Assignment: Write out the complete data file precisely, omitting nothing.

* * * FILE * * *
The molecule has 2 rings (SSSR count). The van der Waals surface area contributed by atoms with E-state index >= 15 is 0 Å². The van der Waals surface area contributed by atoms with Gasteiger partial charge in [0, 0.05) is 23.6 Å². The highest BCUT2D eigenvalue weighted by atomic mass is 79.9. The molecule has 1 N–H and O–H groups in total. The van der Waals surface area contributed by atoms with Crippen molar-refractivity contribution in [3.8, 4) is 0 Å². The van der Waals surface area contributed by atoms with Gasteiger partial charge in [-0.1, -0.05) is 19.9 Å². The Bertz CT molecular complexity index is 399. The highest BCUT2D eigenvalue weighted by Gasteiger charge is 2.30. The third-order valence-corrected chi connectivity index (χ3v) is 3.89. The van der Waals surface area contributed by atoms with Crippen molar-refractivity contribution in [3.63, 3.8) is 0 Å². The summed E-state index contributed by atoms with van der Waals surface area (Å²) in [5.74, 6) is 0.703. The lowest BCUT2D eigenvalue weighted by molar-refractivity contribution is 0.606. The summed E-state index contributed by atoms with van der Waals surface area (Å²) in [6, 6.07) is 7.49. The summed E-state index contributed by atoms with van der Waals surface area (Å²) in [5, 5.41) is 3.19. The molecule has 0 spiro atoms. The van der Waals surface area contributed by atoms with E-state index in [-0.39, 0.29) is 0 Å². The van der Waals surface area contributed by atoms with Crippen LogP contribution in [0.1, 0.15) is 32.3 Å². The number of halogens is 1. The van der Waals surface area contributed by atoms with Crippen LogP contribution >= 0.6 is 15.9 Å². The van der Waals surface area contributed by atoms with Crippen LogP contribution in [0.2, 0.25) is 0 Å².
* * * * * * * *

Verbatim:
The molecule has 2 rings (SSSR count). The van der Waals surface area contributed by atoms with E-state index >= 15 is 0 Å². The van der Waals surface area contributed by atoms with Gasteiger partial charge in [0, 0.05) is 23.6 Å². The highest BCUT2D eigenvalue weighted by atomic mass is 79.9. The molecule has 1 N–H and O–H groups in total. The van der Waals surface area contributed by atoms with Crippen molar-refractivity contribution in [3.8, 4) is 0 Å². The van der Waals surface area contributed by atoms with Gasteiger partial charge in [-0.1, -0.05) is 19.9 Å². The Bertz CT molecular complexity index is 399. The highest BCUT2D eigenvalue weighted by Gasteiger charge is 2.30. The third-order valence-corrected chi connectivity index (χ3v) is 3.89. The van der Waals surface area contributed by atoms with Crippen molar-refractivity contribution in [3.63, 3.8) is 0 Å². The summed E-state index contributed by atoms with van der Waals surface area (Å²) in [5.74, 6) is 0.703. The lowest BCUT2D eigenvalue weighted by molar-refractivity contribution is 0.606. The summed E-state index contributed by atoms with van der Waals surface area (Å²) in [6, 6.07) is 7.49. The summed E-state index contributed by atoms with van der Waals surface area (Å²) in [5, 5.41) is 3.19. The molecule has 0 spiro atoms. The van der Waals surface area contributed by atoms with E-state index in [-0.39, 0.29) is 0 Å². The van der Waals surface area contributed by atoms with Crippen LogP contribution in [0.1, 0.15) is 32.3 Å². The number of halogens is 1. The van der Waals surface area contributed by atoms with Crippen LogP contribution >= 0.6 is 15.9 Å². The van der Waals surface area contributed by atoms with Crippen LogP contribution in [0.2, 0.25) is 0 Å².